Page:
On a recent trip I took to research two different stories, one short and one long, I knew that one of my hotspots would be the diminutive feria fluvial or riverside market in Valdivia. Valdivia is lucky enough, or smart enough or pretty enough (not sure which) to be run through or passed by by a river, which is plied by boats taking you hither and yon, and also sea lions, which occasionally tumble like clumsy ferrets out of the water and then lie about yawning and barking and howling and paying only minimal attention to the signs behind them that say “lobos marinos animals mordedores mantenga su distancia,” or “sea lions biting animals keep your distance.” The people also pay minimal attention to said signs.
But not me, I took this with a zoom lens. Ever since the last dog bite, I stay away from semi-wild animals, rabies shot be darned.
The sea lions are here because they want fish guts, like the ones that can be thrown to them from the riverside market, by fishmongers who are processing fish for customers walking by.
I never talk about the fish or seafood available at the market in Chile because I don’t generally buy or cook either, but it was notable that the selection here was good, and inexpensive, and occasionally doused with water by their sellers.
Also on offer, rounds of cheese, a lot of elephant garlic, which we call ajo chilote, though I have no way of knowing if these actual garlic cloves were grown in Chile. People often make a spreadable mild garlicky paste out of this garlic, and in fact, I have never seen it prepared or eaten any other way, though I’m sure you could experiment if you could get your hands on some.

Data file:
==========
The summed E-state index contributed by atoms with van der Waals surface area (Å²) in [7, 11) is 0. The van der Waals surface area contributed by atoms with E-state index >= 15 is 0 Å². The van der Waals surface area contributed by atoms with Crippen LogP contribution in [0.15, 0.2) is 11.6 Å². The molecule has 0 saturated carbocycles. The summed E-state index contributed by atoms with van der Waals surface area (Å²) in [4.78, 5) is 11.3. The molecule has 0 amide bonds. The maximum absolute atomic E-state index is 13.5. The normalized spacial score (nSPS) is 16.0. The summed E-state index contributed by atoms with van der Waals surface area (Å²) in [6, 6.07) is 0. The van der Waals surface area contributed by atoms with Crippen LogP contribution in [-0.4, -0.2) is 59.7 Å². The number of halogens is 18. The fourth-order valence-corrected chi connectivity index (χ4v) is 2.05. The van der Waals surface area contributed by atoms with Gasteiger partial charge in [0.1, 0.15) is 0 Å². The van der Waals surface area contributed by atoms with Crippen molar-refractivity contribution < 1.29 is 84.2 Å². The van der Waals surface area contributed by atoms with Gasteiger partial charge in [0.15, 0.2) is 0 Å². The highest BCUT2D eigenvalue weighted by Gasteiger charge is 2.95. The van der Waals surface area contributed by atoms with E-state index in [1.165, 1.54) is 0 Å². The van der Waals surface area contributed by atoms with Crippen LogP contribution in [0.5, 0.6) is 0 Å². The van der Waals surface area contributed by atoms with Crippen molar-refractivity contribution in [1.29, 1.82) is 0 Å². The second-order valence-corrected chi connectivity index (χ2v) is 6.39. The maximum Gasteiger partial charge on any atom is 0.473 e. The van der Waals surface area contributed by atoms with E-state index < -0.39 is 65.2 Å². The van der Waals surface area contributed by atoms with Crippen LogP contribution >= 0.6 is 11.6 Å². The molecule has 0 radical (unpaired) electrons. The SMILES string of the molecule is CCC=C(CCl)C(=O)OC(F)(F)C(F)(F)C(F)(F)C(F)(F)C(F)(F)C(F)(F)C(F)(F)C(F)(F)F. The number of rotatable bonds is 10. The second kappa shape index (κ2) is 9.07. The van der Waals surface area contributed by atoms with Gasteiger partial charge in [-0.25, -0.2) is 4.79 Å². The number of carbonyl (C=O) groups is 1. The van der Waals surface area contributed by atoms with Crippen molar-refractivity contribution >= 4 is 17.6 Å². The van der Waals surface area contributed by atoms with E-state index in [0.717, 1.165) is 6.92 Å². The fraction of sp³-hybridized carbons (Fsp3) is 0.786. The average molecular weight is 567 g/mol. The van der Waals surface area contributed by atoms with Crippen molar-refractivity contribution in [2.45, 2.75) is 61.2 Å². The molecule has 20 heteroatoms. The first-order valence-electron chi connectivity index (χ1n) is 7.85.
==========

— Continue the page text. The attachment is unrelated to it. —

And there was ulte, which is the part that holds cochayuyo onto the rocks, where all those words mean something about seaweed, though ulte is the meatier of the bits. I have eaten this a couple of times, once in a fancy resto in Puerto Montt (believe it or not), where it was very tasty. In this area it is also called lunfo, thus the sign, that says ultes o lunfo.
No walk down the Chilean seafood lane would be complete without piures, or red sea squirts. The first time I ate one, I thought to myself, “I have just eaten the caleta,” where the caleta is the fishing cove, and all the smells that go with it. Here they are in a bag.
and dried, hanging. People say they have great medicinal powers, but they are very high in iodine, and taste (if you ask me), like they are trying to kill you.
And there were these items, which you might confuse for some vegetarian form of lobster claws if you didn’t know differently.
But they are actually chupones, or an edible part of the Greigia Sphaecelata, a crazy, wild-haired looking plant, which the forager who sold them to me told me, these pieces must be wrested from the plant with pliers, but this does not kill the plant. You bite off a fleshy white bit at the end, and suck (thus the name) the sweet flesh and juice out, getting many, many seeds in your mouth, which you spit out. The juice is clear, and the flesh is creamy-looking, but the taste is Welsh’s Grape Juice, as far as I’m concerned. Very tasty. Only the third time I’ve ever had them, and this was the closest to the source, and the best. I am currently drying the seeds on my windowsill, and recently offered them to my followers on Twitter (@bearshapedspher). I have no idea if they will grow in Santiago or nearby, as they need a lot of shade and water, but might be a neat experiment. They are in the bromeliad family, like the puya (chagual). which believe it or not, I have written about not once, but twice. Because they are so beautiful, how could you not.
Much of the time I was in Valdivia, it was a bit overcast, and then suddenly, it wasn’t. As though the sea lions and river and chupones and all the other cool stuff there was to look at and talk about weren’t enough, the world started looking like this. The low building in the foreground is the market.
I have a new urban crush. Which is surprising, because the last time I was in Valdivia, it was raining so hard, I woke up thinking “they have a train here?” They do not have a train. But sometimes they have horizontal rain so hard you have to change hasta los churrines (even your undies) when you get where you’re going. So be warned, and pack Gore-Tex, or your local equivalent.